The drive home was beautiful—not nearly so lonely. Peasants and fishermen were coming back from their work—women and children driving the cows home. We noticed, too, a few little, low, whitewashed cottages in the fields, almost hidden by the sand-hills, which we hadn’t seen coming out.
Hardelot was a great resource to us. It is a fine domain, beautiful pine woods running down to the sea—a great stretch of green meadow and a most picturesque old castle quite the type of the chateau-fort. The castle has now been transformed into a country club with golf-links, tennis, and well-kept lawns under big trees which give a splendid shade and are most resting to the eye after the glare of the beach. There is no view of the sea from the castle, but from the top of the towers on a fine day one just sees a quiver of light beneath the sky-line which might be the sea.
The chateau has had its history like all the old feudal castles on the sea-board and has changed hands very often, being sometimes French and sometimes English. It was strongly fortified and resisted many attacks from the English before it actually came into their possession. Part of the wall and a curious old gate-way are all that remain of the feudal days. The castle is said to have been built by Charlemagne. Henry VIII of England lived in it for some time, and the preliminaries of a treaty of peace between that monarch and Francois I were signed there—the French and English ambassadors arriving in great state—with an endless army of retainers. One wonders where they all were lodged, as the castle could never have been large—one sees that from the foundations; but I fancy habits were very simple in those days, and the suites probably slept on the floor in one of the halls with all their clothes on, the troopers keeping on their jack-boots so long that they had to be cut off sometimes—the feet and legs so swollen.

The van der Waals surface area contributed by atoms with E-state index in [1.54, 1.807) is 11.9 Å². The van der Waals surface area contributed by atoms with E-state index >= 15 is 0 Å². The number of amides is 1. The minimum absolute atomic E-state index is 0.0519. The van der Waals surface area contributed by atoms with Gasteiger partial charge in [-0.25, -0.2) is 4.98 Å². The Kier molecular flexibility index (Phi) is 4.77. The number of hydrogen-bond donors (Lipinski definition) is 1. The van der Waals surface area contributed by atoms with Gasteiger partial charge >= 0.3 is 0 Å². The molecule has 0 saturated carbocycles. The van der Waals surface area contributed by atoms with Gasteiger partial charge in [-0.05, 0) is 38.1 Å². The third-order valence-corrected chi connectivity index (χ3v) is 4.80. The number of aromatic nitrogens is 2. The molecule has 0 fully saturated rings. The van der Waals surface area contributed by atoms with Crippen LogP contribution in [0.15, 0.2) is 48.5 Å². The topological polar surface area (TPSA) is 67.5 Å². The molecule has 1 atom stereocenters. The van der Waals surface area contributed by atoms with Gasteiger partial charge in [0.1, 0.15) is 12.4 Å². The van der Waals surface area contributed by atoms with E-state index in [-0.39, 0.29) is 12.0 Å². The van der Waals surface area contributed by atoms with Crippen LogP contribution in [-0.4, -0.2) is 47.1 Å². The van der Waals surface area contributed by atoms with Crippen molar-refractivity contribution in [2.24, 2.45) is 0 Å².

The drive from the club to the plage is charming. Sometimes through pretty narrow roads with high banks on each side, with hedges on top, quite like parts of Devonshire, and nice, little, low, whitewashed cottages with green shutters and red doors, much more like England than France.
We stopped at a cottage called the Dickens House, where Charles Dickens lived for some time. It is only one story high—white with green shutters—stands at the end of an old-fashioned garden filled with all sorts of ordinary garden-flowers—roses, hollyhocks, larkspurs, pinks, all growing most luxuriantly and making patches of colour in the green surroundings. We saw Dickens’ study, his table still in the window (where he always wrote), looking over the garden to an endless stretch of green fields.